DNS Zone Configuration


DNS Zone Configuration

Be aware of the following when using Active Directory-integrated zones:

  • Only one server can hold the primary zone file. To place zone data on multiple servers, configure secondary servers.
  • Windows stores standard zone data in the %windir%\System32\Dns directory. The file is a text file with .dns added to the zone name.
  • Use the DNS snap-in or the dnscmd command to manage zones and records.

You can also edit the zone database file directly with a text editor. However, after making changes, you must reload the zone data. Using the snap-in or dnscmd prevents errors in the file and automatically reloads the database after each change.

   o You can only manage Active Directory-integrated zones with the DNS console or dnscmd. There is no text file that you can manually edit.

    Primary and Active Directory-integrated zones support dynamic updates. Use an Active Directory- integrated zone to use secure dynamic updates.

    Zone information is replicated automatically with Active Directory replication. Zone data is replicated based on the replication scope:

Replication

Scope

Description

All domain controllers in this domain

DNS zone data in Active Directory is replicated to all domain controllers, even those not running DNS. Use this option if you need to support Active Directory- integrated zones running on Windows 2000 domain controllers.

All DNS servers in this domain

DNS zone data in Active Directory is replicated to all DNS servers that are also domain controllers within the current domain. This is the default DNS zone replication setting for Server 2003 and 2008. It replicates zone data to the DomainDNSZones partition.

All DNS servers in this forest

DNS zone data in Active Directory is replicated to all DNS servers that are also domain controllers within the forest. This provides the broadest replication scope because it replicates zone data to the ForestDNSZones partition. Use this

option when you have very important records that need to be available throughout the forest.

Application partition

Using an application partition, you select the specific domain controllers to which Active Directory-integrated zone data is replicated. To use an application partition:

  1. Create the application partition using ntdsutil or dnscmd.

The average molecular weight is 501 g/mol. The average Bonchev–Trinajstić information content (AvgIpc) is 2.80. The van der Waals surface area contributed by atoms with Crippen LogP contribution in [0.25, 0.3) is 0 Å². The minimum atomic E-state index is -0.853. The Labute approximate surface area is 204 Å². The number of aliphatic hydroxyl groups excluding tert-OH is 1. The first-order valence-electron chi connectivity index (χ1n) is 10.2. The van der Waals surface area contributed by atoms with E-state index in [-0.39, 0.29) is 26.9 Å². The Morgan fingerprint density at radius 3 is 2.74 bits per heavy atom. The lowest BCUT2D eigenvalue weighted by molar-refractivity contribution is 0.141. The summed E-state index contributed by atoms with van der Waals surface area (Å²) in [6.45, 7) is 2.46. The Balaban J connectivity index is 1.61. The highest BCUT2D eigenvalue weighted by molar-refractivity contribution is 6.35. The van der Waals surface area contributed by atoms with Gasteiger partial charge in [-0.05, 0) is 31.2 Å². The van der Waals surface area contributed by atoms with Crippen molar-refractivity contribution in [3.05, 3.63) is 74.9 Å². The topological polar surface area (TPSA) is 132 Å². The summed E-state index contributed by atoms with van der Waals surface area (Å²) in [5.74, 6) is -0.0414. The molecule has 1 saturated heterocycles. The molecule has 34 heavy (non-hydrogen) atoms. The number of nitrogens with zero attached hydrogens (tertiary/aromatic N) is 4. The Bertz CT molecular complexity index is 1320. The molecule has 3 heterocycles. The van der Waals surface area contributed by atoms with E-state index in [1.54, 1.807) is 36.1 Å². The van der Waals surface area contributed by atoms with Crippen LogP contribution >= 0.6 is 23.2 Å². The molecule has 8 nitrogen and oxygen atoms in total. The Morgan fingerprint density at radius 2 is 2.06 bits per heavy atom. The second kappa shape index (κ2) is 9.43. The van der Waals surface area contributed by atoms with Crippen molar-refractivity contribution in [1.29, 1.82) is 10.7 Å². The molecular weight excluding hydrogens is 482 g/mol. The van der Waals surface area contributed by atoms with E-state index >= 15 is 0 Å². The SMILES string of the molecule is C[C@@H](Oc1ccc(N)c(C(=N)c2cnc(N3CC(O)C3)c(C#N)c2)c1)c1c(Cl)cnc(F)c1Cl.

2. Add domain controllers to the application partition scope.
  3. Configure the zone to use the configured application partition.

Use an application partition to customize which domain controllers receive the DNS data. For example, you can use this option to prevent DNS zone data from being replicated to a branch office domain controller that uses a slow WAN-link connection to the main office.

To change the replication scope for a zone using an application partition, use the dnscmd /zonechangedirectorypartition command with the following

Switches:

o /forest sets the replication scope to all of the DNS servers in the forest.

o /domain switch would change the replication scope to all of the DNS servers in the domain which is already the default setting.

Note: The broader the replication scope, the greater the network traffic created by replication.

  • You can configure a secondary server to replicate from an Active Directory-integrated zone. You cannot use a primary zone and an Active Directory-integrated zone together.
  • Reverse lookup zones hold PTR (pointer) records. The PTR record maps the IP address to an A record.
  • A reverse lookup zone can be a primary zone, a secondary zone, or an Active Directory integrated zone.
  • When you create the reverse lookup zone, you specify whether the zone is an IPv4 or IPv6 zone.

The zone name uses the network portion of the IP address as follows:

IP

version

Reverse Zone Name Format

IPv4

For an IPv4 zone:

o Reverse the order of the decimal octets in the network ID.

o Append in-addr.arpa to the zone name.

For example, the reverse lookup zone for network 216.222.14.0/24 would be:

14.222.216.in-addr.arpa

IPv6

For an IPv6 zone:

Reverse each hexadecimal number in the prefix, separating each digit with a period.

   o Append ip6.arpa to the zone name.

For example, the reverse lookup zone for network 1234:5678:ABCD:FF21::/64 becomes: 1.2.f.f.d.c.b.a.8.7.6.5.4.3.2.1.ip6.arpa

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